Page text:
Shoshone strategy 

Necessity is the mother of invention, and for the Mountain Shoshone Indians, hunger was the root of their resourcefulness.

The tribe, called the "sheep eaters," which lived in and around the area now known as Yellowstone National Park, used bighorn sheep horns and bones and the intense heat of the area's geothermal features to fashion hunting bows.

Norman Jacobson of Missoula, 78, a former Hellgate High School science teacher, described the technique August 1 to gatherers at Salmon Lake State Park as part of Montana State Parks' "Staycation" program, showing off his own bighorn bow that took two years to craft.

The Yellowstone natives, Jacobson explains, placed sheep horns in bubbling-hot geyser pools to make them pliable. They then carved the horns using knives made of obsidian—a glasslike volcanic rock taken from Yellowstone's Obsidian Cliff. After boiling the horns again, the Indians tied them to trees to dry straight.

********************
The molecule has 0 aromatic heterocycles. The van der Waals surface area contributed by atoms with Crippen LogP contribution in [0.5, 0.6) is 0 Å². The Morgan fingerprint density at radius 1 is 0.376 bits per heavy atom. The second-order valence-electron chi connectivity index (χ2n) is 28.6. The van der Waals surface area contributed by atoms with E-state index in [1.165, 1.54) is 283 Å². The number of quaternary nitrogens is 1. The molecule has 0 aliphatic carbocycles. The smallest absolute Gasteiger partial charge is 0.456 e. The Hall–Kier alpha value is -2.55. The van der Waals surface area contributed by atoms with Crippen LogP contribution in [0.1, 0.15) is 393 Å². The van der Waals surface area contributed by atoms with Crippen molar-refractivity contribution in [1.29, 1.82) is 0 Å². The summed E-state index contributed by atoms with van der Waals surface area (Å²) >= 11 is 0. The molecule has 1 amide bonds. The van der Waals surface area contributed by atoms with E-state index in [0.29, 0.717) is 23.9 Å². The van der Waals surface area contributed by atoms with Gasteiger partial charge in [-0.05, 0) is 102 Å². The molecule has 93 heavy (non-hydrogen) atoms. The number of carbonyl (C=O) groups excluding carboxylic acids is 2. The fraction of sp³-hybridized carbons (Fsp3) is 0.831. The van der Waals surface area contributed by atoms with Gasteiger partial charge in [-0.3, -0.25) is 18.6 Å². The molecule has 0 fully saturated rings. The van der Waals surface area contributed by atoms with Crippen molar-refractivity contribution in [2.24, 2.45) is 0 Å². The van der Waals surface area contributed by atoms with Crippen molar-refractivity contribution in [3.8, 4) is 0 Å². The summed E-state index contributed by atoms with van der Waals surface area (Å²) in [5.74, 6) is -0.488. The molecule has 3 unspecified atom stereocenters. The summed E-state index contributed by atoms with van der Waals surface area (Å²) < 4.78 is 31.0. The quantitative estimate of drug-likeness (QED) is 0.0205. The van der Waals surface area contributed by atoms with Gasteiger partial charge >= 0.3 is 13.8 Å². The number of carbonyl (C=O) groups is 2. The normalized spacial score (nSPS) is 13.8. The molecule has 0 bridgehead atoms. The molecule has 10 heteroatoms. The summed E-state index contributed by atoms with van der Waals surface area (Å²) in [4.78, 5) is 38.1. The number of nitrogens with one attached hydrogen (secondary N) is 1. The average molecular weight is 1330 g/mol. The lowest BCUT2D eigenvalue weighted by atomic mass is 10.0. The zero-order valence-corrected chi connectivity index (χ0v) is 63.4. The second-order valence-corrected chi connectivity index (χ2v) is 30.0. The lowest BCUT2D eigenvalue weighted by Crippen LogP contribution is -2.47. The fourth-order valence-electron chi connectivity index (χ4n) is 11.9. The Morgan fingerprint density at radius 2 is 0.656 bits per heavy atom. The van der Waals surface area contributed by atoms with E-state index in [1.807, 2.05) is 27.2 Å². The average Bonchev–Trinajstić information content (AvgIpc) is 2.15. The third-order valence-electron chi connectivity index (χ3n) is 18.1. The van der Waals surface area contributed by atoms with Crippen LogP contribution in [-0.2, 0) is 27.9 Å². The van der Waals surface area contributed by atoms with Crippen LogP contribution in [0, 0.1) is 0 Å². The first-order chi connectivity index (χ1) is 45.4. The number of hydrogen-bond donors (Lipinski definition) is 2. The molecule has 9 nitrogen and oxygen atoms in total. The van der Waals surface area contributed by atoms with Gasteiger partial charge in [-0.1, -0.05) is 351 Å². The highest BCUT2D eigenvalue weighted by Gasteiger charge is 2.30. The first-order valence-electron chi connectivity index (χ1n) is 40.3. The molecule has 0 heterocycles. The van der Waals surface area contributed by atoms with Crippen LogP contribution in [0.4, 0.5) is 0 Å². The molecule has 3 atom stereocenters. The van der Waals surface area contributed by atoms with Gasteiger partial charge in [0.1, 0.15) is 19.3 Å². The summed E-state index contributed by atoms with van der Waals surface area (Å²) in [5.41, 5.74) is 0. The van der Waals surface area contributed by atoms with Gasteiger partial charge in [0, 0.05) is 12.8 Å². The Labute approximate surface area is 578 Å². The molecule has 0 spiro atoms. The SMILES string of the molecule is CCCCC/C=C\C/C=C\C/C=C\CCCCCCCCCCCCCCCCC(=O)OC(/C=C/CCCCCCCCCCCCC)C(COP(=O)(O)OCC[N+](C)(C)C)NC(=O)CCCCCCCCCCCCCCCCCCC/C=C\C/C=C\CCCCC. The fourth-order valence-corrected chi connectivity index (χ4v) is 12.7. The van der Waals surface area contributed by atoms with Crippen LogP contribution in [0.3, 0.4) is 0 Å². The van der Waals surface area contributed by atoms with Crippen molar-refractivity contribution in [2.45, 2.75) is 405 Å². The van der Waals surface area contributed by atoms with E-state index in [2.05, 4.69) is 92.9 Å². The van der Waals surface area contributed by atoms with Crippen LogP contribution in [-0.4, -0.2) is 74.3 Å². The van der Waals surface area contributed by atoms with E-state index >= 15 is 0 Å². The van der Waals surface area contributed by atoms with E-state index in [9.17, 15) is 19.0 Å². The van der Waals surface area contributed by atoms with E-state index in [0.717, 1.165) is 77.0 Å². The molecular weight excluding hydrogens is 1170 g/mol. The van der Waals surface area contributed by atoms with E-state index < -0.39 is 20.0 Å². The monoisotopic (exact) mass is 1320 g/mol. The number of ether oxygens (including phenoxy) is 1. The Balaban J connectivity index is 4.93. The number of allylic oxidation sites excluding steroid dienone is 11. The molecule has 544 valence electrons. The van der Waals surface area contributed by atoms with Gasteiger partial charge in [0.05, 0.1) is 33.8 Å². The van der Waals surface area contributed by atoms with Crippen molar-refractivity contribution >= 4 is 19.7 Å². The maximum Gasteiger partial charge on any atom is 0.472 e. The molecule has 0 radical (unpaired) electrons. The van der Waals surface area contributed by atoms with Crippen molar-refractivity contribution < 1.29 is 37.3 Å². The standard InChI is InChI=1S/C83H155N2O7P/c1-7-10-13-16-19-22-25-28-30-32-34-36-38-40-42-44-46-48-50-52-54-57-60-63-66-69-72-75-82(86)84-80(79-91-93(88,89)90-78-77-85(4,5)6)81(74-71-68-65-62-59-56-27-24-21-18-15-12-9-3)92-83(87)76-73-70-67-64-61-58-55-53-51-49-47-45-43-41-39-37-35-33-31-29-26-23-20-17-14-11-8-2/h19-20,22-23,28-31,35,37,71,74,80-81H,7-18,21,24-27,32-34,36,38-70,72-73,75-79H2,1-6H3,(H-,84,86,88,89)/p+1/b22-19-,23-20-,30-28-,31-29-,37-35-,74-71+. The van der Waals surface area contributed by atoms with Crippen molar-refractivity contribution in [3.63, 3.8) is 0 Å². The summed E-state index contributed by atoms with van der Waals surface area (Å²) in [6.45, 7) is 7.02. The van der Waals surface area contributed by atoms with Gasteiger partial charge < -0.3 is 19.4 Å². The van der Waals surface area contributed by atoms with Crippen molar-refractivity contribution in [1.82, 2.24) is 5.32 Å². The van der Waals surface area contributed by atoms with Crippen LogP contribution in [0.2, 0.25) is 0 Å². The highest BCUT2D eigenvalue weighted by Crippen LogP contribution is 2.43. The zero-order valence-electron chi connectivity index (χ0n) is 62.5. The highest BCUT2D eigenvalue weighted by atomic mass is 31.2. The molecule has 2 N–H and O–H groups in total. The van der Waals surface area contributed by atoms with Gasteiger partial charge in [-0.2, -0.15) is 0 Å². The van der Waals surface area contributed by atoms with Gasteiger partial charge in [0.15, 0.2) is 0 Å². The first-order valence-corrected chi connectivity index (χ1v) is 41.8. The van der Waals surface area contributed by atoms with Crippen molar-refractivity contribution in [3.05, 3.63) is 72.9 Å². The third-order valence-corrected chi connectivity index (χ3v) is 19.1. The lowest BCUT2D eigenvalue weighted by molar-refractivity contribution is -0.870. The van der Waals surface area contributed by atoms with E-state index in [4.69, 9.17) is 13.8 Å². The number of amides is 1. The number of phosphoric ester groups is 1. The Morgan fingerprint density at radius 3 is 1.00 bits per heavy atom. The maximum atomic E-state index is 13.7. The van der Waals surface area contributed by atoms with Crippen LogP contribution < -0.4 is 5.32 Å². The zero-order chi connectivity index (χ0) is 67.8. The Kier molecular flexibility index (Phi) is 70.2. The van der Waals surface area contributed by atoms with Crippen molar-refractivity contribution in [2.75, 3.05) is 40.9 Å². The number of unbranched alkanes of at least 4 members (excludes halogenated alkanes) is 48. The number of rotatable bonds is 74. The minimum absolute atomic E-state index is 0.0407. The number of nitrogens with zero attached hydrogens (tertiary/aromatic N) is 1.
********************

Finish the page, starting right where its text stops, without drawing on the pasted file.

Then, Jacobson goes on, they combined two horns end-to-end, splinted them using a sheep's leg bone and fastened it all together using sinew and hide glue—a gel made from boiling animal skin and bone.

"I wanted to do the same thing," Jacobson says, "but the smell got so bad that my wife made me go outdoors. What I ended up doing, I went on the Internet and asked for some suggestions, and a couple fellas said to go down to the grocery story and get some Knox Gelatin, because that's made from leftovers from the slaughterhouse."

It took the Shoshone up to a year to make one bow. Some weighed as much as 80 pounds. "They could drive an arrow basically completely through a bison with that bow," Jacobson says.

While Jacobson doesn't use his bow to hunt, he could if he wanted to.

"There's a lot of people who make their own bows out of wood," says Tim Feldner of Montana Fish, Wildlife & Parks. "This is the first time I've heard of someone using bone. I'm surprised that there's enough flexibility. But I guess if the Shoshone used to do it, there must be something to it."

"It's pretty ingenious," says Jacobson. "You did what you had to do to survive."

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